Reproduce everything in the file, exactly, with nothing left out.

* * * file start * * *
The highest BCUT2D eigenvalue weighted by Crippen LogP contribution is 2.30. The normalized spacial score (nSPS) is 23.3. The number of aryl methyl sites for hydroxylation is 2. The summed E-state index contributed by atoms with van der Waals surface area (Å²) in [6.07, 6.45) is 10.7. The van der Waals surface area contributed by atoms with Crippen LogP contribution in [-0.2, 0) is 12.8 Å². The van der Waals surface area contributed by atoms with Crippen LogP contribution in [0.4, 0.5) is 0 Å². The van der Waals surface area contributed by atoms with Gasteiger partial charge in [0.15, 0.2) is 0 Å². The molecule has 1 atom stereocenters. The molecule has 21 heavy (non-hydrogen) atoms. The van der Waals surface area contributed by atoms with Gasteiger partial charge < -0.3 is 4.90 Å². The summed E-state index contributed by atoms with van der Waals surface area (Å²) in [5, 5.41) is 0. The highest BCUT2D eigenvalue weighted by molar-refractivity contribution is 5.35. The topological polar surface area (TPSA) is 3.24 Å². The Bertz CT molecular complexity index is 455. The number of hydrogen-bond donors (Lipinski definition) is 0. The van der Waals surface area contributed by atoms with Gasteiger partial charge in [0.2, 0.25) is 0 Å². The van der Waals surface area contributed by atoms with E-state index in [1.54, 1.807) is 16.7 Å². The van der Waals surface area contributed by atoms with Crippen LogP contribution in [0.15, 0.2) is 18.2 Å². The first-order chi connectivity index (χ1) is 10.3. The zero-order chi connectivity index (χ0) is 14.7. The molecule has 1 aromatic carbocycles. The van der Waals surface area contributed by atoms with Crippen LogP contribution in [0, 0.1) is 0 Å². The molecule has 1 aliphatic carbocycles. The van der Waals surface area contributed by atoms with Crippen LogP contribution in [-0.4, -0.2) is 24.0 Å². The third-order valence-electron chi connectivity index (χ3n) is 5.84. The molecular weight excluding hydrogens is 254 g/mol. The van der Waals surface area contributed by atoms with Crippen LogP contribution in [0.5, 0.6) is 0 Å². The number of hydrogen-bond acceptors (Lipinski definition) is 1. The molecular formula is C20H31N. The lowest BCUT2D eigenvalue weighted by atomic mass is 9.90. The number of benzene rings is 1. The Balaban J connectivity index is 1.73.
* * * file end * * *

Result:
The highest BCUT2D eigenvalue weighted by Crippen LogP contribution is 2.30. The normalized spacial score (nSPS) is 23.3. The number of aryl methyl sites for hydroxylation is 2. The summed E-state index contributed by atoms with van der Waals surface area (Å²) in [6.07, 6.45) is 10.7. The van der Waals surface area contributed by atoms with Crippen LogP contribution in [-0.2, 0) is 12.8 Å². The van der Waals surface area contributed by atoms with Crippen LogP contribution in [0.4, 0.5) is 0 Å². The van der Waals surface area contributed by atoms with Gasteiger partial charge in [0.15, 0.2) is 0 Å². The molecule has 1 atom stereocenters. The molecule has 21 heavy (non-hydrogen) atoms. The van der Waals surface area contributed by atoms with Gasteiger partial charge < -0.3 is 4.90 Å². The summed E-state index contributed by atoms with van der Waals surface area (Å²) in [5, 5.41) is 0. The highest BCUT2D eigenvalue weighted by molar-refractivity contribution is 5.35. The topological polar surface area (TPSA) is 3.24 Å². The Bertz CT molecular complexity index is 455. The number of hydrogen-bond donors (Lipinski definition) is 0. The van der Waals surface area contributed by atoms with Gasteiger partial charge in [0.2, 0.25) is 0 Å². The van der Waals surface area contributed by atoms with E-state index in [1.54, 1.807) is 16.7 Å². The van der Waals surface area contributed by atoms with Crippen LogP contribution in [0.15, 0.2) is 18.2 Å². The first-order chi connectivity index (χ1) is 10.3. The zero-order chi connectivity index (χ0) is 14.7. The molecule has 1 aromatic carbocycles. The van der Waals surface area contributed by atoms with Crippen LogP contribution in [0, 0.1) is 0 Å². The molecule has 1 aliphatic carbocycles. The van der Waals surface area contributed by atoms with Crippen LogP contribution in [-0.4, -0.2) is 24.0 Å². The third-order valence-electron chi connectivity index (χ3n) is 5.84. The molecular weight excluding hydrogens is 254 g/mol. The van der Waals surface area contributed by atoms with Crippen LogP contribution in [0.5, 0.6) is 0 Å². The number of hydrogen-bond acceptors (Lipinski definition) is 1. The molecular formula is C20H31N. The lowest BCUT2D eigenvalue weighted by atomic mass is 9.90. The number of benzene rings is 1. The Balaban J connectivity index is 1.73.